NH House panel hears two bills to change how RGGI money is doled out
Measures seek to boost amount spent on energy efficiency, renewables
The 11-state Regional Greenhouse Gas Initiative is increasingly supplying New Hampshire with money to help expand energy efficiency in the state and increase the use of renewable sources, but the Granite State is investing a shrinking percentage of it into those kinds of projects.
Last year, for instance, the state received $33 million, about double the amount it received before. But the state will invest roughly the same amount, $3.6 million, or about 11 percent of the total in energy projects.
That’s because New Hampshire law says only the first dollar of the amount that power producers pay at RGGI auctions for the right to emit a ton of carbon or other greenhouse gas goes to energy efficiency. The rest is rebated back to ratepayers. But Rep. John Mann, D-Alstead, testified Tuesday before the House Science Technology and Energy Committee that the most money an individual ratepayer receives through RGGI is $1 a month, and most get less than that. He said that most folks could save more money than the rebate by simply using the NHSaves energy-efficiency program to help in changing over to the use of LED bulbs.
That was the compromise struck early on in the program, when conservatives in the Legislature wanted to eliminate the program in its first year. But back then, when the auction price for a compliance payment was only $2, $1 for energy efficiency amounted to half the money going to save energy. Last year, the price for carbon averaged $13 over the year, and hit $15 in the last quarterly auction.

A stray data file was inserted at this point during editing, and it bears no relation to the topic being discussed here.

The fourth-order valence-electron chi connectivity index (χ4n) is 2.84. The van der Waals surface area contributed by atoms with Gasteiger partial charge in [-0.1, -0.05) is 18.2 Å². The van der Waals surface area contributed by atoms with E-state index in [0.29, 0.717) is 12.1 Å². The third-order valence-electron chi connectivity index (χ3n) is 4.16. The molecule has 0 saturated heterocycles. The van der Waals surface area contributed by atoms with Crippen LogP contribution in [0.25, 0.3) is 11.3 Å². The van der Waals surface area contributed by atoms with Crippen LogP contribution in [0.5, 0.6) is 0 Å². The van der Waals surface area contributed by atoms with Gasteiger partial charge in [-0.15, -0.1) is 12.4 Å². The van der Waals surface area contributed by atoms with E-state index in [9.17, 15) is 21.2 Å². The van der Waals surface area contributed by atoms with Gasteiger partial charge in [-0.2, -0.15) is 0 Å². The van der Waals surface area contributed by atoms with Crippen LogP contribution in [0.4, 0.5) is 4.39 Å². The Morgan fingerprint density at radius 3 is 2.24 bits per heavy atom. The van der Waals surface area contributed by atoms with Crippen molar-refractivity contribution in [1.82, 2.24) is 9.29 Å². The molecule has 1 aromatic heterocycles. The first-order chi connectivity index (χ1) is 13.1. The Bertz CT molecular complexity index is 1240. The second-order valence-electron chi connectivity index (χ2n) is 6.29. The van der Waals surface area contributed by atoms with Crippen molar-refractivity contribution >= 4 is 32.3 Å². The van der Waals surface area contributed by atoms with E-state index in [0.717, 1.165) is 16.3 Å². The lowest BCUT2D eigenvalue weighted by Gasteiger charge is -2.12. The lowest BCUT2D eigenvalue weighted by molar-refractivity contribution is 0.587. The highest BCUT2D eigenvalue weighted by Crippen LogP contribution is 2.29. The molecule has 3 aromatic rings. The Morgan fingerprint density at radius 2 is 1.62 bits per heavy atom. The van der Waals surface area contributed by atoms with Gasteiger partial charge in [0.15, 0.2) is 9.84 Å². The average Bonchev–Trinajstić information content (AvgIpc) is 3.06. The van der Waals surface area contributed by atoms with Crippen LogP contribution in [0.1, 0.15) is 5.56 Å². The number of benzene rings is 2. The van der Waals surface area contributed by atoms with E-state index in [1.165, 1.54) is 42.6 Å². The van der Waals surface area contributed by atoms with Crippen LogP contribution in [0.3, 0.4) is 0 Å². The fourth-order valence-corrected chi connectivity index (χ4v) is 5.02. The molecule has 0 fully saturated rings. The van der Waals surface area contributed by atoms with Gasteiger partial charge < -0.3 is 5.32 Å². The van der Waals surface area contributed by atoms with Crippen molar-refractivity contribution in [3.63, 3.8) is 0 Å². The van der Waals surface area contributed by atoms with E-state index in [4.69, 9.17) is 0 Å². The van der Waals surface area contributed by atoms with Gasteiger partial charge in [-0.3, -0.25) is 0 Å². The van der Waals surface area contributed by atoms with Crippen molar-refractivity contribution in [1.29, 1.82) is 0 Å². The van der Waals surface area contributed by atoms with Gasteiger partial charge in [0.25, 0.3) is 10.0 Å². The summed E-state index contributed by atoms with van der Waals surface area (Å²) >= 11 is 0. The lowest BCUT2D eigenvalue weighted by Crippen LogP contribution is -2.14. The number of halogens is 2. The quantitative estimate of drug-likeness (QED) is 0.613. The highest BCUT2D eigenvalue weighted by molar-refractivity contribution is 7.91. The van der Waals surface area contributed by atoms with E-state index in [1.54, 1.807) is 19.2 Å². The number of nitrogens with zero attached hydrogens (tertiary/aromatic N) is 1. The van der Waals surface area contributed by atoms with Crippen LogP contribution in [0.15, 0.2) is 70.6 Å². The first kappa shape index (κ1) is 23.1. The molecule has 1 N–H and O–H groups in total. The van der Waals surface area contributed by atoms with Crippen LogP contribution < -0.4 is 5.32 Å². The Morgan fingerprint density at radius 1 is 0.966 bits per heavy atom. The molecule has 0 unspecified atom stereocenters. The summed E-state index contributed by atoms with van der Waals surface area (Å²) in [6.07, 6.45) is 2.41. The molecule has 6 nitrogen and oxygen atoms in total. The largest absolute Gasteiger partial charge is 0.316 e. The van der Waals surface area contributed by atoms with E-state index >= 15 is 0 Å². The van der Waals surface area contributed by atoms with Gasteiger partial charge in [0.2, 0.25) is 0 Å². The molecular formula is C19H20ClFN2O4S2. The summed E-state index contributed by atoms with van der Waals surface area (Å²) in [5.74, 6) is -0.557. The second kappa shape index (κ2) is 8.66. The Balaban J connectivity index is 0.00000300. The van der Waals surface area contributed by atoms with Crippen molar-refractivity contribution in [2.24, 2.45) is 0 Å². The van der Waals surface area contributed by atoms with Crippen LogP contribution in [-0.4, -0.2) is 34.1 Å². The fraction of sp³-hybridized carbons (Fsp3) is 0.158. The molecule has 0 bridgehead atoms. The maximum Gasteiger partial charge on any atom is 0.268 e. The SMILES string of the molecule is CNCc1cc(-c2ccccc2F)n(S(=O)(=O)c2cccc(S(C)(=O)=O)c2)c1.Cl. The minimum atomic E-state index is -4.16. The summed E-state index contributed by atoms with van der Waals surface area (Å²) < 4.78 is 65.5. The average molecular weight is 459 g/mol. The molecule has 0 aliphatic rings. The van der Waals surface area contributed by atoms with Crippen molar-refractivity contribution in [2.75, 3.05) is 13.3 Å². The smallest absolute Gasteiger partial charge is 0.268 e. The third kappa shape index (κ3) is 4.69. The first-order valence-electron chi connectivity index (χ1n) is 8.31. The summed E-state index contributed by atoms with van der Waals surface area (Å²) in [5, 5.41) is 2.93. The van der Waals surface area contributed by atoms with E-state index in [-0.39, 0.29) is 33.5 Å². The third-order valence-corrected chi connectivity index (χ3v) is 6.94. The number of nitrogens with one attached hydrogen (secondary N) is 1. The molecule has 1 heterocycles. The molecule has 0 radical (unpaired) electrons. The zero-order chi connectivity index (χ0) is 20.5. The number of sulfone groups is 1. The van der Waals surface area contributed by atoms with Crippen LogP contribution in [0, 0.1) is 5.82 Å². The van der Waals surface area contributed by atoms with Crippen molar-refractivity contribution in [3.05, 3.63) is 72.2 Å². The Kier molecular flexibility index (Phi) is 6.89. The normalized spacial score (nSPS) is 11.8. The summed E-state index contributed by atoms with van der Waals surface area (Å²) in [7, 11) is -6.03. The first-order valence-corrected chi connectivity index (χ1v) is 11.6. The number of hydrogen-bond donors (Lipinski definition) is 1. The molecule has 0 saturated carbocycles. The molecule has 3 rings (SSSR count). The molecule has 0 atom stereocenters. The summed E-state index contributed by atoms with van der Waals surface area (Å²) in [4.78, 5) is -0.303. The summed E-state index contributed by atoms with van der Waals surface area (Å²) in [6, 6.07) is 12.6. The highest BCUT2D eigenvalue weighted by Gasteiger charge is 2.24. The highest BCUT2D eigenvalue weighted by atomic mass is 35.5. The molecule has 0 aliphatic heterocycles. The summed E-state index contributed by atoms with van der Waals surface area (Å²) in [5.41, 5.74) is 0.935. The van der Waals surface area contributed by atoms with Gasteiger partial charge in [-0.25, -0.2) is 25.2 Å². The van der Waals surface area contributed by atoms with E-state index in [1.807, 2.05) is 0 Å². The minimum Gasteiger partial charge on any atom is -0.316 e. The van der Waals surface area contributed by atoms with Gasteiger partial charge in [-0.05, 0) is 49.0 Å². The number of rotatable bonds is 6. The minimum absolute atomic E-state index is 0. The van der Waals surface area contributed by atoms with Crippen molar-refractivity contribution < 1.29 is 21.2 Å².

But the compromise has stuck despite repeated attempts by energy-efficiency advocates to get more of that money towards saving energy.
This year is no different, though perhaps there is more urgency, since the Public Utilities Commission rolled back the NHSaves program’s other, much larger, source of funding, the System Benefits Charge.
Two bills heard Tuesday today could mitigate that by stepping up RGGI funding.
Mann is the sponsor of House Bill 1621, which would phase out the ratepayer rebate altogether. That would eventually increase funding nearly tenfold. HB 1601, sponsored by Rep. Peter Somssich, D-Portsmouth, would take a more modest tack by replacing that $1 for energy efficiency with 15 percent of the total amount raised, though it provides a $4.9 million floor.
Somssich picked 15 percent because it was what the state spent on energy efficiency in the past. That’s the reverse of other states. In RGGI’s latest annual report, based on 2019 figures, states rebated 15 percent to ratepayers. Some 54 percent was spent on energy-efficiency projects and the rest was spent on clean energy and abating some of the effects of climate change.
In 2019, the report found, New Hampshire spent 17 percent on efficiency, and 81 percent was rebated. The rest was used to administer the program.
But at Tuesday’s hearing, there was not much support for either bill, though there was no opposition either. No one testified for Mann’s bill and only two backed Somssich’s.
“It’s high time to set aside partisanship” to support energy efficiency, said Rep. Tony Caplin, D-Henniker. The rebate not only was “bad faith with RGGI” but “penny-wise and pound-foolish,” and given the climate crisis, a “suicidal death wish” by “not even lifting a finger to save ourselves.”
Committee members seemed cool to both bills. One noted that the RGGI auction price could also go down, and then that rebate would shrink.
Mann, however, said the amount provided right now was so small, “you are giving a lot of money away, without providing any meaningful benefit. I don’t feel that sad for the individual homeowner that might be losing a rebate.”